#Teachers: You can use this false tweet that went viral last week (apparently as a joke, though it tricked lots of people) to challenge your students' digital verification skills. How? Lemme show you.
The tweet used a video clip of Malaysian military personnel putting up a razor wire barrier near Kuala Lumpur to falsely claim (apparently as a joke) that British soldiers were preparing for an "anti 5G and Lockdown and pro-Brexit protest from patriots" in London.
But as often happens, many people took it seriously and amplified the claim.
The tweet has since been deleted, but you can find an archived version of it here: archive.is/wip/5sM7f
And here's the same video clip used in the tweet on YouTube:
.@Facebook: If you are truly cracking down on "harmful misinformation" about COVID-19 miracle cures, why isn't there a clear option for reporting it? Which options in your reporting menus should people select to report these kinds of posts?
Let's say a post is promoting a potentially lethal "cure" for COVID-19. It's not nudity, violence or harassment; not really someone threatening self-harm; it's not spam, an unauthorized sale, hate speech or terrorism; & it's not incorrect voting info. It must be "Something Else"
When we get to "Something Else," we're given 16 additional options for reporting -- but again, none of them have anything to do with reporting dangerous medical misinformation:
#Teachers: If you're trying to help students make sense of @ABC's false use of gun range footage in a report on Sunday about violence in Syria, here are some pointers:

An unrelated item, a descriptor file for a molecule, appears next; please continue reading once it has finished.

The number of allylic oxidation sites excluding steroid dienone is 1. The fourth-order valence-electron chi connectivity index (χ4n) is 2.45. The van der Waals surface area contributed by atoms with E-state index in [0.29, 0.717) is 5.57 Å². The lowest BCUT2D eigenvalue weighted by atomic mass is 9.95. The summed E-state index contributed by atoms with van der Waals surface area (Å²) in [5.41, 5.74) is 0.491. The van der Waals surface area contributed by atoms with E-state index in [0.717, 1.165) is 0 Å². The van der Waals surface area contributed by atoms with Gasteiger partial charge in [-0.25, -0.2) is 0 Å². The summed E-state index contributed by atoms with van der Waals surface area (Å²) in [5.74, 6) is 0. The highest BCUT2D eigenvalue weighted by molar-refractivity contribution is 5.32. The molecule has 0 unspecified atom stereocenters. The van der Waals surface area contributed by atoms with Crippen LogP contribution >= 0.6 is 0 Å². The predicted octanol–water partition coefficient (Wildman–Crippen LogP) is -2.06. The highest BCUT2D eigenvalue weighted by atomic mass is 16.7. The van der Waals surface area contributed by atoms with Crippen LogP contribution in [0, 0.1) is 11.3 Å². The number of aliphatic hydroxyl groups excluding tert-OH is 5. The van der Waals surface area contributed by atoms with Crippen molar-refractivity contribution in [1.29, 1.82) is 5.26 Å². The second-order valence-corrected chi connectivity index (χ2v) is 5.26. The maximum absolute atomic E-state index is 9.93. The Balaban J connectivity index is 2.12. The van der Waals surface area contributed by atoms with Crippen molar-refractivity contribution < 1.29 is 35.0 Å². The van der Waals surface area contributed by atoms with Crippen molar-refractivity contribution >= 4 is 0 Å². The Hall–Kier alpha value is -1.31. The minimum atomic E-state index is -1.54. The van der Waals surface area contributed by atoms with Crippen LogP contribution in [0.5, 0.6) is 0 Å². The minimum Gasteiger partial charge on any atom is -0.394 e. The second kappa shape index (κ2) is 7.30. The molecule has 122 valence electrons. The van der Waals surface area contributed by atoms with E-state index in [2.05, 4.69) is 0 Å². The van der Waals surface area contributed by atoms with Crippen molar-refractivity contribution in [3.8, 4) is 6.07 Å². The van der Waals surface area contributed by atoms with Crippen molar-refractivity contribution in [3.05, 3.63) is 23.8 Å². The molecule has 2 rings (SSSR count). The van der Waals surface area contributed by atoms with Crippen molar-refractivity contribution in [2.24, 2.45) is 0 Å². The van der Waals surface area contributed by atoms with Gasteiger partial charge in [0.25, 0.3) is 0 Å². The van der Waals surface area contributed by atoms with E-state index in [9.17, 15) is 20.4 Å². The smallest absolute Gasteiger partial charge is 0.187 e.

1. Don't be cynical: Despite the online rantings of bad-faith partisans, there is no evidence that this was intentional nor ideologically-motivated. The conflict in Syria is highly newsworthy & the motivation here was almost certainly to get a sensational, great-for-TV clip.
2. Wouldn't make sense for ABC News: While using visuals like videos & photos in false contexts is an extremely common strategy employed by misinformation purveyors, it's almost always exposed. This strategy makes sense for opportunists looking for get quick clicks, or for...
I searched "should I get my child vaccinated?" on YouTube (signed out, in a privacy browser) and the "Up Next" suggestion algorithm queued up an anti-vaccination video after just one click. From there things didn't get better. Here's my "rabbit hole" path:
Teachers: This is a great #newsliteracy learning experience for your students. Pick a trending or controversial topic, do a neutral, good-faith search about it, and see where YouTube's algorithm takes you, documenting and reflecting as you go.
This opens up all sorts of questions you can engage: Why does YouTube have a suggestion algorithm? (To engage you so you stay and consume more ads.) How does it make selections? What makes people watch suggested videos? (Fear & outrage work pretty well.) Can algorithms have bias?
#Teachers: Here's a thread laying out how to create a digital forensics learning pathway using this false quote meme featuring Denzel Washington that recirculated last week:
Before you get students started on their digital forensics work, you might point out the misinformation pattern it fits. This rumor has gone viral three separate times: first during the 2016 campaign, then again after Washington was nominated for an Oscar in February 2018, and...
...then again last week when Kanye West's tweeted statement of support for President Trump sparked a broader conversation about the political loyalties of the African American community. So one lesson here is that viral rumors recirculate when new contexts for them emerge.
Thread: #Teachers: Here's a quick demo of how to use an example of misinformation as a digital forensics learning pathway with students. Let's start with this piece of inflammatory clickbait, published under the pretense of satire by Daily World Update: archive.is/PtWFV
Drill down on that lead image of people in the trucks using a reverse image search, and you'll find examples of the image that include the license plate on the truck. Like this one: